How to avoid Ombudsman action: 10 top tips

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6. Use template forms and documents carefully

Make sure template forms and documents about strategies, products and risks are appropriate to the client you are advising.

It is very difficult to convince us that you have selected the right strategies and financial products for a client if the documents contain errors, are missing information or contain copious amounts of irrelevant material.

You will also have some trouble convincing us that the client understood your documents if they contain pro-forma jargon or complex concepts.

Tailor documents to your client’s financial literacy. Statements of Advice (SoAs), for example, must be clear, concise and effective.

7. Use risk profiling tools carefully

Make sure that the strategy and asset allocation you recommend to a client is consistent with risk profile generated by the risk profiling tool you use. If there are inconsistencies, you must clearly explain them.

Remember, risk profiling tools are only tools. They all have inherent flaws that must be recognised and addressed by the adviser.

8. Don't give cookie cutter advice

This is really a reiteration of tips 6 and 7.

You should not put all or most of your clients into the same strategy and products, especially not gearing strategies. For example, FOS saw an SoA for a client with taxable income of $42,000 that stated: 'Your reasonable level of surplus income and high tax rate should make gearing an appropriate option for you'.

9. Understand and explain the products

Understand any products you are recommending. Don’t advise on products you don't understand.

Don't just hand over a product disclosure statement (PDS) – you must explain the PDS to your client and record your discussion in the SoA.

Don't cut and paste PDS disclosures into your SoAs. Show you understand the products by using the same words you use to verbally explain the products to your clients.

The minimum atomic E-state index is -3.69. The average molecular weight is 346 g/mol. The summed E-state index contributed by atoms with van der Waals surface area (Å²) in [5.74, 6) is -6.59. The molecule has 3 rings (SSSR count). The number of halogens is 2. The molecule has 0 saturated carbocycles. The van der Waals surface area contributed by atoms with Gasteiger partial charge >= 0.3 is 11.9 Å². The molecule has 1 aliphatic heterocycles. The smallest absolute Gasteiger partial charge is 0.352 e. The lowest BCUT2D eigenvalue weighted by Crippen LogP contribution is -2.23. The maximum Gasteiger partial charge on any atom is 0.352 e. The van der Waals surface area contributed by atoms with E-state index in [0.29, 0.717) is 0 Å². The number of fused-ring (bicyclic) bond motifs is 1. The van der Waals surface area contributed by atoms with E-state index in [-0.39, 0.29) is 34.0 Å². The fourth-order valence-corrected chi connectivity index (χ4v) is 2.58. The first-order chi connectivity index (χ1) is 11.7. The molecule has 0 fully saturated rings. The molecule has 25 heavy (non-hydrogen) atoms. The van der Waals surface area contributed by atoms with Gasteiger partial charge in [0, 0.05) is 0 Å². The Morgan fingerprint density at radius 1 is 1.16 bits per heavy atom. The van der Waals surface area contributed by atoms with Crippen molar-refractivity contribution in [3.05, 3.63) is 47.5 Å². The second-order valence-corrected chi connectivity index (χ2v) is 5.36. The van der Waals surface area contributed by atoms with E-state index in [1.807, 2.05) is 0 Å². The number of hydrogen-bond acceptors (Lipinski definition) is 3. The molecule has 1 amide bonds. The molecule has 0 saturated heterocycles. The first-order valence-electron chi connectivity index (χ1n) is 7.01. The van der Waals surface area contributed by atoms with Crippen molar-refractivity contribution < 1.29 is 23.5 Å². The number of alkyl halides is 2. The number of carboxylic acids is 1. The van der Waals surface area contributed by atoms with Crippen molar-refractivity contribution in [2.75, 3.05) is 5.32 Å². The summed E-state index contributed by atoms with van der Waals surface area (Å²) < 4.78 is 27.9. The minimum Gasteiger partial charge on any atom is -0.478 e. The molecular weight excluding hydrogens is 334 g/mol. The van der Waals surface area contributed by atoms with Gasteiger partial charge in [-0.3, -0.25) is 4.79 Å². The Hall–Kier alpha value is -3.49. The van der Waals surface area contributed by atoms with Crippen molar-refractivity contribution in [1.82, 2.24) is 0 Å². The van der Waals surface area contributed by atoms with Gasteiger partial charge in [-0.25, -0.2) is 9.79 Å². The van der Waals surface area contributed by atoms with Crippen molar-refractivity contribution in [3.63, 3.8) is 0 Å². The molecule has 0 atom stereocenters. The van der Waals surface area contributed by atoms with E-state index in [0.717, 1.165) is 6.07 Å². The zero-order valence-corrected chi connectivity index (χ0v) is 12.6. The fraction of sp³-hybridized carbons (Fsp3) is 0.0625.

10. Be clear about the advice relationship with clients you know

If you are giving advice to a friend, relative, colleague or employee, it is critical to formalise and document the process as you would for any other client.

In addition; declare any conflicts of interest as you would for any other client.

Source: FOS Circular, Issue 10 - Winter 2012

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  • Rod on 28/11/2013 3:36:15 PM

    Our dealer group can actually provide an SOA for a client wanting advice on a SMSF with all aspects covered in plain understandable english and yes it is done in Eight pages.

  • GAB on 28/11/2012 12:14:15 PM

    Remember, risk profiling tools are only tools. They all have inherent flaws that must be recognised and addressed by the adviser.....and what excatly would those flaws be...hmmmm FOS? You tell us.

  • david m on 28/11/2012 12:05:48 PM

    All this in 2-7 pages? I love it. Between the disclosure ASIC want the info FOS want.. and they have the gall to go around the country spuiking 7 page SOA's? What size font?

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